Venera 2MV-1 No.1, also known as Sputnik 19 in the West, was a Soviet spacecraft, which was launched in 1962 as part of the Venera programme, and was intended to become the first spacecraft to land on Venus. Due to a problem with its upper stage it failed to leave low Earth orbit, and reentered the atmosphere a few days later. It was the first of two Venera 2MV-1 spacecraft, both of which failed to leave Earth orbit.Venera 2MV-1 No.1 was launched at 02:18:45 UTC on 25 August 1962, atop a Molniya 8K78 carrier rocket flying from Site 1/5 at the Baikonur Cosmodrome. The first three stages of the rocket operated nominally, injecting the fourth stage and payload into a low Earth orbit. The fourth stage then coasted until one hour and fifty seconds after launch, when it fired its ullage motors in preparation for ignition. One of the ullage motors failed to fire, and when the main engine ignited for a four-minute burn to place the spacecraft into heliocentric orbit, the stage began to tumble out of control. Forty-five seconds later, its engine cut off, leaving the spacecraft stranded in Earth orbit. It reentered the atmosphere on 28 August 1962, three days after it had been launched.The designations Sputnik 23, and later Sputnik 19 was used by the United States Naval Space Command to identify the spacecraft in its Satellite Situation Summary documents, since the Soviet Union did not release the internal designations of its spacecraft at that time, and had not assigned it an official name due to its failure to depart geocentric orbit.

Venera 2MV-1 No.2

Venera 2MV-1 No.2, also known as Sputnik 20 in the Western world, was a Soviet spacecraft, which was launched in 1962 as part of the Venera programme, and was intended to become the first spacecraft to land on Venus. Due to a problem with its upper stage it failed to leave low Earth orbit, and reentered the atmosphere a few days later. It was the second of two Venera 2MV-1 spacecraft, both of which failed to leave Earth orbit. The previous mission, Venera 2MV-1 No.1, was launched several days earlier.Venera 2MV-1 No.2 was launched at 02:12:30 UTC on 1 September 1962, atop a Molniya 8K78 carrier rocket flying from Site 1/5 at the Baikonur Cosmodrome. The lower stages of the rocket operated nominally, injecting the fourth stage and payload into a low Earth orbit. Following a coast phase, the upper stage was to have ignited around sixty-one minutes and thirty seconds after launch, in order to place the spacecraft into heliocentric orbit. The ignition command did not reach the engine however, and the fuel valves did not open, so the upper stage failed to ignite leaving the payload in geocentric orbit. It reentered the atmosphere on 6 September 1962, five days after it had been launched.The designations Sputnik 24, and later Sputnik 20 were used by the United States Naval Space Command to identify the spacecraft in its Satellite Situation Summary documents, since the Soviet Union did not release the internal designations of its spacecraft at that time, and had not assigned it an official name due to its failure to depart Earth orbit.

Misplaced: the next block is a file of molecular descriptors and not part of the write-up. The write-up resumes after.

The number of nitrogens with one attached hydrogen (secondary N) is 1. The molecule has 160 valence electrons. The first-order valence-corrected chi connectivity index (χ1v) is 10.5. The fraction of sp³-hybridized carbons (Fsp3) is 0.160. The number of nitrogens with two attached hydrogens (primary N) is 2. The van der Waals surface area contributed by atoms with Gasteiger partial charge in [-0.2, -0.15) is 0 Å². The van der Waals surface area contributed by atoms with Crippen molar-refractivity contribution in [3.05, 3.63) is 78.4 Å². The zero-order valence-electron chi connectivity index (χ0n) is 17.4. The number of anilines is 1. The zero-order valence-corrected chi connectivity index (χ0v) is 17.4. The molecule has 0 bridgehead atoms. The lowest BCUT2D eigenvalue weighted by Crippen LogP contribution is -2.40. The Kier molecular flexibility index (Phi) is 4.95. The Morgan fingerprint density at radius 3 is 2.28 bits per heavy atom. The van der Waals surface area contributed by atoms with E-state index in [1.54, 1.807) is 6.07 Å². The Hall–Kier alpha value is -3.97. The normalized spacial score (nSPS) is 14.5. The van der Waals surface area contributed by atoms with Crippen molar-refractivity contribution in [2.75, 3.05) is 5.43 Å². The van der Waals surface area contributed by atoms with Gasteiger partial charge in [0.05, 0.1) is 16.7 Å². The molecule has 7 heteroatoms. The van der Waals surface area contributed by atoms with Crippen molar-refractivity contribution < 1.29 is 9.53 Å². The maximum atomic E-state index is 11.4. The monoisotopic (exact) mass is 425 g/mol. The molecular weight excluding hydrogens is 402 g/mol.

Venera 2MV-2 No.1

Venera 2MV-2 No.1, also known as Sputnik 21 in the West, was a Soviet spacecraft, which was launched in 1962 as part of the Venera programme, and was intended to make a flyby of Venus. Due to a problem with the rocket which launched it, it failed to leave low Earth orbit, and reentered the atmosphere a few days later. It was the second Venera 2MV-2 spacecraft, both of which failed to leave Earth orbit.Venera 2MV-2 No.1 was launched at 00:59:13 UTC on 12 September 1962, atop a Molniya 8K78 carrier rocket flying from Site 1/5 at the Baikonur Cosmodrome. The rocket performed nominally until cutoff of the Blok I stage, following injection into a low Earth orbit. Following cutoff, one of the oxidiser valves failed to close, and liquid oxygen was allowed to flow into the combustion chamber of one of the vernier thrusters. The vernier thruster exploded, causing the rocket to tumble out of control. This led to the formation of bubbles in the upper stage oxidiser pump, which caused the upper stage engine to fail less than a second after ignition. It reentered the atmosphere on 14 September 1962, two days after it had been launched.The designations Sputnik 25, and later Sputnik 21 were used by the United States Naval Space Command to identify the spacecraft in its Satellite Situation Summary documents, since the Soviet Union did not release the internal designations of its spacecraft at that time, and had not assigned it an official name due to its failure to depart geocentric orbit.